“This means products made by people in the SMEs, be it clothing and furniture, among other things, will become of least priority as all the money people will be making is diverted to food”, he said.

Nare said it was imperative for players in the informal sector to formalise their operations to avoid clashes with the authorities.

Last year, local authorities around the country embarked on blitz against informal traders operating at undesignated areas.

The operation, which meant to bring sanity back to the city centres, sparked clashes between municipal police officers and vendors whose wares were confiscated.

“Members need to be registered with the relevant local authority; we think it is not right for people to continue operating without licences,” Nare said.

“Where the licence for a particular trade might not be in existence, we need to lobby the council to recognise that form of business.”

He added that informal traders needed to be innovative and improve their financial recording skills so that they could track whether they were making losses or profits.

“Some SMEs just sit in business and they can’t follow simple business accounting standards which help them to evaluate whether their businesses are growing or shrinking,” said Nare.

Nkosana Mazibisa, an SME entrepreneur in the fast food business, who faced high production costs due to erratic power cuts and cash flow problems in 2015, said it was crucial for the government to have a centre that catered for SMEs by helping them to achieve financial literacy.

However, Mazibisa said banks needed to review their interest rates depending on the sizes of businesses applying for loans. This, he said, would help SMEs to be more competitive.

To prevent clashes between informal traders and the city council in 2016, Manning said as a temporary measure, the local authority should deregulate the informal sector.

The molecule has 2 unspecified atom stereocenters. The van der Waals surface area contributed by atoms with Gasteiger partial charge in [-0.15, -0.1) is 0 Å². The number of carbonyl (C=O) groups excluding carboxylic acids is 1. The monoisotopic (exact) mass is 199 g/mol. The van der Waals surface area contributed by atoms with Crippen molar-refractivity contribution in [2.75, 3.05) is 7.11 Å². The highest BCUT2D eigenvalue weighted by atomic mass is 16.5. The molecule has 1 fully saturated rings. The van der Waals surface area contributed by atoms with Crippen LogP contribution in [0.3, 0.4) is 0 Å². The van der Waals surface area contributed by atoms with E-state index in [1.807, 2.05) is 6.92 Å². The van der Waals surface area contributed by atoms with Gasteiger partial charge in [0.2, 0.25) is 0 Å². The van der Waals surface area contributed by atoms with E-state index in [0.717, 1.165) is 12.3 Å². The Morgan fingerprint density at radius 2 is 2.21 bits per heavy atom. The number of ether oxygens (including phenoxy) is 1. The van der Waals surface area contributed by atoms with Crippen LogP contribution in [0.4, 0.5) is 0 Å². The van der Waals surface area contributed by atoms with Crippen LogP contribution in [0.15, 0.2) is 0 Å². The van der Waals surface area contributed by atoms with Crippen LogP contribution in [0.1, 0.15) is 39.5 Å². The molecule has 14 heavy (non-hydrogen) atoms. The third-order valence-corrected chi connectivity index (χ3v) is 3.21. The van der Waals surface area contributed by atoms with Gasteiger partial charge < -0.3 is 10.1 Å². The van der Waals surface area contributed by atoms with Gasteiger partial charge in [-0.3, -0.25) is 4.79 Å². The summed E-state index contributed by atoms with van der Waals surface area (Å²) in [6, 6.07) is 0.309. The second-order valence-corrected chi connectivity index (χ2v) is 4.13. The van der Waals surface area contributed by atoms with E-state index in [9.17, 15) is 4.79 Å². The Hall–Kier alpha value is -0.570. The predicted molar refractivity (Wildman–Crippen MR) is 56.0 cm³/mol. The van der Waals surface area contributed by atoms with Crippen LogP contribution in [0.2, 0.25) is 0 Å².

“Imagine with the thousands of people on the streets in Bulawayo paying a $1 per day, how much revenue would BCC collect per day?

“Instead of them wasting scarce resources and manpower chasing after the informal sector day in day out, they could be just collecting that money and using it for developing permanent sites, where eventually in one or two, even three years’ time, people could be moved to these sites,” he said.

Manning added that there were many empty buildings in the city which the local authority could rent out to SMEs to maximise its revenue collection.

Chikohora said SMEs’ problems were likely to get worse this year as a result of erratic power cuts, water shortages and an unfriendly business environment in the country.

He said there was a need for the government to come up with investor friendly policies which would instill confidence in the economy and facilitate both local and Foreign Direct Investment (FDI).

“This will create employment and increase demand and result in economic growth,” Chikohora said.

“The indigenisation Act should be repealed and replaced by viable partnerships. There should be policy consistency and we shouldn’t have ministers conflicting each other and creating confusion in the economy.

“There should be investment in infrastructure and utilities.”

In his 2016 National Budget statement in November last year, the Finance Minister, Patrick Chinamasa, said SMEs continued to play a key role in the economy.

He said the sector employed about 60 percent of the country’s workforce, contributing about 50 percent of the country’s gross domestic product.

“SMEs should come up with survival strategies based on cost management, effective marketing, technology, quality and improved competitiveness,” said Chinamasa in the budget statement.

“Therefore, the government will be paying close attention to this sector, with support on resolving the perennial challenges such as financing, infrastructure, technology, management and entrepreneurial skills as well as marketing.”